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Coccus hesperidum is a soft scale insect in the family Coccidae with a wide host range. It is commonly known as brown soft scale. It has a cosmopolitan distribution and feeds on many different host plants. It is an agricultural pest, particularly of citrus and commercial greenhouse crops.
The adult female scale insect is oval and dome-shaped, about 3 to 5 mm (0.12 to 0.20 in) long. It retains its legs and antennae throughout its life. Its cuticle is made of chitin but it does not produce the copious quantities of wax that armoured scales do. It is a pale yellowish-brown or greenish-brown colour with brown irregular speckles, and darkens with age. Male brown soft scale insects are rarely found.
The brown soft scale is polyphagous, meaning it feeds on many species of plants. It attacks a wide variety of crops, ornamental and greenhouse plants. In Hawaii, host plants include citrus, loquat, papaya, rubber trees and orchids.
The brown soft scale is ovoviviparous and produces young by parthenogenesis. Over the course of her life, the female may produce up to 250 eggs, a few being laid each day. The eggs are retained inside the insect until they hatch, at which time small nymphs emerge and are brooded for a few hours before dispersing. These first-stage nymphs are known as crawlers and move a short distance from the mother before settling and starting to feed. They have piercing and sucking mouthparts and feed on the host plant's sap. They are largely sedentary for the rest of their lives and pass through two more nymphal stages before becoming adults. A generation takes about two months, and there may be three to seven generations in a year, depending on temperature. Males are occasionally produced and these pass through four nymphal stages before becoming winged adults.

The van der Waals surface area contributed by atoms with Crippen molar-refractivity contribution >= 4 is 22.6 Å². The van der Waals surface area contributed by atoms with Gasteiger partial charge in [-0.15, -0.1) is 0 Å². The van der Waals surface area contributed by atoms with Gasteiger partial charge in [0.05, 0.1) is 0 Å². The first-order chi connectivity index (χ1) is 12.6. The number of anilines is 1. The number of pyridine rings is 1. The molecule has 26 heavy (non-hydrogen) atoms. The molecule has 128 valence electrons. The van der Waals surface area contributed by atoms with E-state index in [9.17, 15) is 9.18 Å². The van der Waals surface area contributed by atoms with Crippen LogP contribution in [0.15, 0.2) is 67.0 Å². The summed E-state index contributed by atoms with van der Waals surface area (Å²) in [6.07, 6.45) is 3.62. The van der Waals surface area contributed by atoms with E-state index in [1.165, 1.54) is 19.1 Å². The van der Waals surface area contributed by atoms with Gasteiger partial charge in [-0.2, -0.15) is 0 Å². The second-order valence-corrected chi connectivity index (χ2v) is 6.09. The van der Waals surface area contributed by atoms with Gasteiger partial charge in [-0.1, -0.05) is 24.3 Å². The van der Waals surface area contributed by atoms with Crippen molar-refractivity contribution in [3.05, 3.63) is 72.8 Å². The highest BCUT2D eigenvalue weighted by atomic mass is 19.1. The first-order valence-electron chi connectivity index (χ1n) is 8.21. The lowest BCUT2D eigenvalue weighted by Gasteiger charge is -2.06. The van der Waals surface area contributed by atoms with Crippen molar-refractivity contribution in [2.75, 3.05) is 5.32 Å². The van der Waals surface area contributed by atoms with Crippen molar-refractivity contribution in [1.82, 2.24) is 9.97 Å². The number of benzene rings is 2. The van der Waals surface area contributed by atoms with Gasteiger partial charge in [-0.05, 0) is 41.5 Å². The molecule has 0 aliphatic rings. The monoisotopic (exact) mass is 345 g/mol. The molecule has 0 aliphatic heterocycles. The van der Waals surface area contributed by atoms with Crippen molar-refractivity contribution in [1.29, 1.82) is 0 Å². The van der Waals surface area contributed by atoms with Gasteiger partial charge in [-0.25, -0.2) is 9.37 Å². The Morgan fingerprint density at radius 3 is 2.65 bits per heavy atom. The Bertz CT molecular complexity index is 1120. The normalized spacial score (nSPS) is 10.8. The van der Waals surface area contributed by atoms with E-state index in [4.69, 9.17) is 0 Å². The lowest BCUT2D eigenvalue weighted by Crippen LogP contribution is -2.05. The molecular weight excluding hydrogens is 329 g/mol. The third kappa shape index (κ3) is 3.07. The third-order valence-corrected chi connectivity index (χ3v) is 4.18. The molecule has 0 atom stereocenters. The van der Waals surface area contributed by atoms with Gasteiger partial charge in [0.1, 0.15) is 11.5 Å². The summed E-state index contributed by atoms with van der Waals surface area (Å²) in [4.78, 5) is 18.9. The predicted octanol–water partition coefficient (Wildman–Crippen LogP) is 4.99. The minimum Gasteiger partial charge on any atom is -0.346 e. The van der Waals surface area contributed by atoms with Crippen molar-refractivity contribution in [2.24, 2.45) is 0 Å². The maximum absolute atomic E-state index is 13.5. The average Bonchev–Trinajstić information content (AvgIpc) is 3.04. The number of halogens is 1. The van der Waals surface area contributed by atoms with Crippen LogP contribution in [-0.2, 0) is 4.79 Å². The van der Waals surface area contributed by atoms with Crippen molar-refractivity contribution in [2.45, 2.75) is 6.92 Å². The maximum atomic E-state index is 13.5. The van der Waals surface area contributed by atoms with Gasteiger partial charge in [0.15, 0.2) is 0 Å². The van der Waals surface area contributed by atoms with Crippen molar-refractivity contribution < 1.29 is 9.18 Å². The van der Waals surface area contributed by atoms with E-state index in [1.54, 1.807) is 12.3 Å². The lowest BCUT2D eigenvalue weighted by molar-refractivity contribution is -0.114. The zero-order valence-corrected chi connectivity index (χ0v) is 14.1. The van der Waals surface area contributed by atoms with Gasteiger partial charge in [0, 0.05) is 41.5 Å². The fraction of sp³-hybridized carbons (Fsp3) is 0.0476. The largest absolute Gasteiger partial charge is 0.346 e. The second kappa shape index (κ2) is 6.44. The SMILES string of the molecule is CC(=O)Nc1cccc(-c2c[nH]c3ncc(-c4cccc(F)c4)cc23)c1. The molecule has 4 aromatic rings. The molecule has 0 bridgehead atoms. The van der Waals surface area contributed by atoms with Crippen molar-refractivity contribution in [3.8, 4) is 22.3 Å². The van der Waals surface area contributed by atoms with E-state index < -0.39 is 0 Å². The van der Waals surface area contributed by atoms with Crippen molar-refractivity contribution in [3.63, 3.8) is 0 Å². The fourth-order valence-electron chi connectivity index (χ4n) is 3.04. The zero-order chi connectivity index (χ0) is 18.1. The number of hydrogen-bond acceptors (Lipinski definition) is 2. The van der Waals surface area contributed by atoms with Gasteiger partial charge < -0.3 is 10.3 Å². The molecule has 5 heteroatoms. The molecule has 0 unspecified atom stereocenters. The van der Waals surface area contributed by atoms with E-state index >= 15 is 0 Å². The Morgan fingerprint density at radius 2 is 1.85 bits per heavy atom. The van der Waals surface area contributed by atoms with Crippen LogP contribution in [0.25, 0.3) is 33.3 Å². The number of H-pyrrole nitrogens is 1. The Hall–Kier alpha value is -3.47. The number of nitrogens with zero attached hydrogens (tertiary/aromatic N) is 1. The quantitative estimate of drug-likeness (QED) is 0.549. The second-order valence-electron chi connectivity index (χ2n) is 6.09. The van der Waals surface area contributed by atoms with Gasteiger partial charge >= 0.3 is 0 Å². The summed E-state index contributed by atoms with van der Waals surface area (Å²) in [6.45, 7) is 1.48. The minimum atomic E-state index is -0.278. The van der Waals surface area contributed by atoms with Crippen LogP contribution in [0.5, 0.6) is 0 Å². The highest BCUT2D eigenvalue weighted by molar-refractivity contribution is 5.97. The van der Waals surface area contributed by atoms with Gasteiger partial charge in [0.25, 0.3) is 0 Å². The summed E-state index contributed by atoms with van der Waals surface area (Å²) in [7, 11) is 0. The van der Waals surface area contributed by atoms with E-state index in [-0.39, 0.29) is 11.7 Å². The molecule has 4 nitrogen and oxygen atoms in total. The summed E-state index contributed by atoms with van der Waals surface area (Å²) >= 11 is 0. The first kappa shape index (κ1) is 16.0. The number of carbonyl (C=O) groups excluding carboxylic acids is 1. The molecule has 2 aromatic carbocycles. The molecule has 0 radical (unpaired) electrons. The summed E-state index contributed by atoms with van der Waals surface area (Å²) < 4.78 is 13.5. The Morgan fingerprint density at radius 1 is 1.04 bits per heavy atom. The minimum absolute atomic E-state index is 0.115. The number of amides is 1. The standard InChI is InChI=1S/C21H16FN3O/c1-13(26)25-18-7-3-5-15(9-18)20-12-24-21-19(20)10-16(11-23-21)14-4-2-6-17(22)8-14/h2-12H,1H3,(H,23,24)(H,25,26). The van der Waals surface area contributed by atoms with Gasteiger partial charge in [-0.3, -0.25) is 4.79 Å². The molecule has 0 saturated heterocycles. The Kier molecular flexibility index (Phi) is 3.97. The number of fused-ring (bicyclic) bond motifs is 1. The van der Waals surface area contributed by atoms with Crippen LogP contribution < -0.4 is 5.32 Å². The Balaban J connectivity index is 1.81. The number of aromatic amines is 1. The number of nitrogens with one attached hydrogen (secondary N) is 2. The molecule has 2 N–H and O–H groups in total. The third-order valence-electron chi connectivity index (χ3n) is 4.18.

In order to obtain all the nutrients they need, the scale insects ingest large quantities of sap. They then secrete the excess sugary fluid as honeydew. This is attractive to ants which often tend the scale insects, driving away predators. The brown soft scale does not normally kill the host plant, but the loss of sap probably causes it to grow more slowly and crop less heavily. The main disadvantage to the host is the sooty mould which grows on the honeydew. This reduces the area of leaf available for photosynthesis, and spoils the appearance of the plant, its flowers and fruits.
Traditionally, brown soft scale has been controlled by the use of pesticides, but these have the disadvantage that other insects, friends and foes alike, are also killed. Another approach in citrus is to eliminate ants from the trees, either by preventing the ants from climbing the trunks or by destroying their nests. This allows natural predators to flourish and keep the scale insects under control, although this may lead to an increase in the production of sooty mould. Fungicides can be used to prevent the sooty mould from taking hold. Alternatively, the use of such entomopathogenic fungi, such as Verticillium lecanii, has been successfully used under glass. An alternative approach is integrated pest management in which the natural enemies of the scale insects are encouraged. A further possibility is the use of growth regulators such as the hormone hydroprene which disrupts the moulting of juvenile scale insects.
- Kessing, Jayma L. Martin; Mau, Ronald F. L.; Diez, J. M. (2007-04-01). "Soft brown scale: Coccus hesperidum (Linnaeus)". Crop Knowledge Master. Retrieved 2014-12-07.
- "Brown soft scale (Coccus hesperidum)". Plantwise Knowledge Bank. Retrieved 2014-12-08.
- Baker, James. "Brown Soft Scale Insect (Coccus hesperidum)". NC State University Cooperative Extension. Retrieved 2014-12-08.